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Cary Smith

“Smith’s paintings are made out of happy sunshine. It’s a sunshine that carves the world into clearly divided shapes; it enhances colors; it simplifies and creates a lightness of spirit. The perfectionism of Ellsworth Kelly, whose work evokes expanses of cut grass and white skies, comes to mind.” Matthew Weinstein, Artnews


Cary Smith’s hard-edged, abstract paintings find their individual character from highly intuitive color interactions, boldly direct paint application, and hand-painted precision. Smith's paintings are made freehand with a variety of small sable brushes without the use of tape to mask the edges of the areas of color. His surfaces are delicate and warm which stand in contrast to the graphic, geometric compositions and allow them to convey both conceptual and emotional content. His bold colors work much the same way. Smith hones color with exactitude: working and reworking until he develops accurate color chords. This precision creates an energy that is highly experiential and like the paintings as a whole creates a believable space that is familiar yet completely new to the eye.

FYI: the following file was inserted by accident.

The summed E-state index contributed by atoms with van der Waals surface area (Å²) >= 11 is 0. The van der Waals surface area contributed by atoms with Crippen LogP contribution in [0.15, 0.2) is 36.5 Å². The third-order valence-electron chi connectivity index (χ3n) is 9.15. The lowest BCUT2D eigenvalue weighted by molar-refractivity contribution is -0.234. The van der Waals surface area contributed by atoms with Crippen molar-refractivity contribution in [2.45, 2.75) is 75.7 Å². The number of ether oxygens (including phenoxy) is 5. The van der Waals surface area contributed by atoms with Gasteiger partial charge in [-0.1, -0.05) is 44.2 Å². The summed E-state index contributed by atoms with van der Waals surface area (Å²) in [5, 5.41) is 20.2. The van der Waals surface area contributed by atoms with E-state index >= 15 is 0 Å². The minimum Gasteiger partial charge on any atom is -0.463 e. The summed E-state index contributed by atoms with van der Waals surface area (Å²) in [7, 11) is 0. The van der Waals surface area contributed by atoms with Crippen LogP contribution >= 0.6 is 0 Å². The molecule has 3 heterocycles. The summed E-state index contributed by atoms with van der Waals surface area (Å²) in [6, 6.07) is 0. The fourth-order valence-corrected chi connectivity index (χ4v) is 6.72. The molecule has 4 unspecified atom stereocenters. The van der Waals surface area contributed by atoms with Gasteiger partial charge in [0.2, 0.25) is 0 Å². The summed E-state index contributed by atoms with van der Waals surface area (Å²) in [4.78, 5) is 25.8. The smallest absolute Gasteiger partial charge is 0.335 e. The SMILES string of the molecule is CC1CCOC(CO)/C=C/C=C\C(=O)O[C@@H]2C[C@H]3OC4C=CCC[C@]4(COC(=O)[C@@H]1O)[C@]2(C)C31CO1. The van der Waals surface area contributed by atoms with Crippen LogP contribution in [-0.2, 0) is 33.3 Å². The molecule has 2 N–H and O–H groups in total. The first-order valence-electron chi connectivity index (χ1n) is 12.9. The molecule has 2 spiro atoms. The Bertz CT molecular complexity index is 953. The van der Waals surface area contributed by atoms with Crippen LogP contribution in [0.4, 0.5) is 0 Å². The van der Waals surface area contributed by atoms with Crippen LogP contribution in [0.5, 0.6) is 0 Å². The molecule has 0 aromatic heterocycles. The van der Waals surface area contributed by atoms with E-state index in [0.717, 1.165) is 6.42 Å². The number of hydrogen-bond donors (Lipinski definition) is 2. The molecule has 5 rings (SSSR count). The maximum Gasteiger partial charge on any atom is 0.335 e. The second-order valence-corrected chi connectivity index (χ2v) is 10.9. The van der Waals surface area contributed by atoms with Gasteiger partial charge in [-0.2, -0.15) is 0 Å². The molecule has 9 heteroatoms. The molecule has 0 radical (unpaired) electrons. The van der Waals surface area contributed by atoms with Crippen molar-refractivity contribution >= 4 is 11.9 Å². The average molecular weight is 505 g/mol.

Cary Smith was born in 1955 in Puerto Rico. He lives and works in Connecticut. Smith has had numerous solo shows. His most recent was at the Aldrich Museum, Ridgefield, Ct. His group exhibitions include “The Jewel Thief” curated by Ian Berry and Jessica Stockholder at Tang Teaching Museum, “The Geometric Tradition in American Art” at Whitney Museum of American Art and “1989 Biennial Exhibition” at Whitney Museum of American Art.